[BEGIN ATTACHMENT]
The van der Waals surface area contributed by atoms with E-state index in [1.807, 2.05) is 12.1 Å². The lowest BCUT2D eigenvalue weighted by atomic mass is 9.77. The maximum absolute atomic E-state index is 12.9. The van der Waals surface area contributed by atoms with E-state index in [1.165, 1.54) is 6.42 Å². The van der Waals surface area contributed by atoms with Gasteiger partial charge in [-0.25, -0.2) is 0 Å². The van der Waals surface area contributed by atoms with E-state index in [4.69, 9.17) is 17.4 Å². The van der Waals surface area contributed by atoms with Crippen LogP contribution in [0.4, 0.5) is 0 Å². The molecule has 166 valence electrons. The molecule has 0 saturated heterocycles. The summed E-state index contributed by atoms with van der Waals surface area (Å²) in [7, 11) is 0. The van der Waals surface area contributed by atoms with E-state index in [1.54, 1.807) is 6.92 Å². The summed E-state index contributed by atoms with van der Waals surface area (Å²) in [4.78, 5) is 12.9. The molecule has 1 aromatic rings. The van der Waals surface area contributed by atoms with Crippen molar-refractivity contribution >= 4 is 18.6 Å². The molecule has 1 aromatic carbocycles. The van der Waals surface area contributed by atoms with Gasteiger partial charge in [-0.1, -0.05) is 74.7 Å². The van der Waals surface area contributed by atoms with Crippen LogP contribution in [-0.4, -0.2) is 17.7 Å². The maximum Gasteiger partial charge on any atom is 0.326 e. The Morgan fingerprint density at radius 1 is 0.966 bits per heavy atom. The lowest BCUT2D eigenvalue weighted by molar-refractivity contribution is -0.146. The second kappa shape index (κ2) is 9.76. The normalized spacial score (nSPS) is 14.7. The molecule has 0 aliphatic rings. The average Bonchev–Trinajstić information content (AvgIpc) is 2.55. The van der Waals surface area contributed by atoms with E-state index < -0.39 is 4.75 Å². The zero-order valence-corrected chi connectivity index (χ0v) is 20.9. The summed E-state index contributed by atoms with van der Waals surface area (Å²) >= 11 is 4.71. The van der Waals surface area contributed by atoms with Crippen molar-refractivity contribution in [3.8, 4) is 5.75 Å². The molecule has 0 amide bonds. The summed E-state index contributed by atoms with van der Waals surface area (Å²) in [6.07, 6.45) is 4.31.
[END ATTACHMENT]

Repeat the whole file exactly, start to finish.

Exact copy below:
The van der Waals surface area contributed by atoms with E-state index in [1.807, 2.05) is 12.1 Å². The lowest BCUT2D eigenvalue weighted by atomic mass is 9.77. The maximum absolute atomic E-state index is 12.9. The van der Waals surface area contributed by atoms with E-state index in [1.165, 1.54) is 6.42 Å². The van der Waals surface area contributed by atoms with Gasteiger partial charge in [-0.25, -0.2) is 0 Å². The van der Waals surface area contributed by atoms with E-state index in [4.69, 9.17) is 17.4 Å². The van der Waals surface area contributed by atoms with Crippen LogP contribution in [0.4, 0.5) is 0 Å². The molecule has 166 valence electrons. The molecule has 0 saturated heterocycles. The summed E-state index contributed by atoms with van der Waals surface area (Å²) in [7, 11) is 0. The van der Waals surface area contributed by atoms with E-state index in [1.54, 1.807) is 6.92 Å². The summed E-state index contributed by atoms with van der Waals surface area (Å²) in [4.78, 5) is 12.9. The molecule has 1 aromatic rings. The van der Waals surface area contributed by atoms with Crippen molar-refractivity contribution >= 4 is 18.6 Å². The molecule has 1 aromatic carbocycles. The van der Waals surface area contributed by atoms with Gasteiger partial charge in [-0.1, -0.05) is 74.7 Å². The van der Waals surface area contributed by atoms with Crippen LogP contribution in [-0.4, -0.2) is 17.7 Å². The maximum Gasteiger partial charge on any atom is 0.326 e. The Morgan fingerprint density at radius 1 is 0.966 bits per heavy atom. The lowest BCUT2D eigenvalue weighted by molar-refractivity contribution is -0.146. The second kappa shape index (κ2) is 9.76. The normalized spacial score (nSPS) is 14.7. The molecule has 0 aliphatic rings. The average Bonchev–Trinajstić information content (AvgIpc) is 2.55. The van der Waals surface area contributed by atoms with E-state index < -0.39 is 4.75 Å². The zero-order valence-corrected chi connectivity index (χ0v) is 20.9. The summed E-state index contributed by atoms with van der Waals surface area (Å²) >= 11 is 4.71. The van der Waals surface area contributed by atoms with Crippen molar-refractivity contribution in [3.8, 4) is 5.75 Å². The molecule has 0 amide bonds. The summed E-state index contributed by atoms with van der Waals surface area (Å²) in [6.07, 6.45) is 4.31.